“More than 2,000 children are participating in a range of First Tee offerings, from camps to daily classes. There’s still plenty of opportunity for golfers of all ages to play there. … It continues to be a secret to many of the city’s 25 to 85-year-old golfers.”
“The First Tee of Central Arkansas is a model for establishing public and private partnerships that contribute to the well-being of the community,” says Joe Louis Barrow Jr., the chief executive officer of The First Tee. “The First Tee is committed to being a force for good in this society, and our programs are proven to have a positive impact on young people. We’re proud of the tremendous growth of The First Tee of Central Arkansas.”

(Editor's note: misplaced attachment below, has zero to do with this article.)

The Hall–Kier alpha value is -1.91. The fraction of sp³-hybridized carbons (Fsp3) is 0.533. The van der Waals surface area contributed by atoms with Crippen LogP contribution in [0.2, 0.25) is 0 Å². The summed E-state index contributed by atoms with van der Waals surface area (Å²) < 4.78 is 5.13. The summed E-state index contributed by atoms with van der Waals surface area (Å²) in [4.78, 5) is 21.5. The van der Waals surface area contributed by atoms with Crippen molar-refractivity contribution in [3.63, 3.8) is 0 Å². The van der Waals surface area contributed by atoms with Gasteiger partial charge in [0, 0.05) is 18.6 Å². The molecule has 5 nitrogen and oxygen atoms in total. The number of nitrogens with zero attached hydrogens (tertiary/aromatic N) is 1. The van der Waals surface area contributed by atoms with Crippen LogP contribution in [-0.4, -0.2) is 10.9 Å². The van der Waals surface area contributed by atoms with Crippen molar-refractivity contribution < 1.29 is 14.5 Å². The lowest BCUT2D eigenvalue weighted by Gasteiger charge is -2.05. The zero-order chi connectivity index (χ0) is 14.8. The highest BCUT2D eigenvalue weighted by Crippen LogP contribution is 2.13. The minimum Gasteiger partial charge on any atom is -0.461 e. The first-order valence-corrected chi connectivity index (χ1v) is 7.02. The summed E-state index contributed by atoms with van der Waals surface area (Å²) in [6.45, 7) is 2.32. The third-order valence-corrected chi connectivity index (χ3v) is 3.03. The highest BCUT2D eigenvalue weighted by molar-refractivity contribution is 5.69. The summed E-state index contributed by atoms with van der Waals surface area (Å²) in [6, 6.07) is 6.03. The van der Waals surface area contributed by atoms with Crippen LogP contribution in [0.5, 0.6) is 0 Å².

The program emphasizes nine core values — honesty, perseverance, integrity, sportsmanship, respect, confidence, judgment, responsibility and courtesy.
“Golf is just a way for us to teach young people skills that can be applied to their lives off the course,” says Laura Nix, the executive director of The First Tee of Central Arkansas. “Our goal is to teach children the nine core values that are inherent to the game of golf and then show them how to transfer those values to their everyday lives.”
The First Tee of Central Arkansas is trying to raise $150,000 to celebrate the fact that it has been around for 15 years now. For more information, go to www.thefirstteear.org or call (501) 562-4653.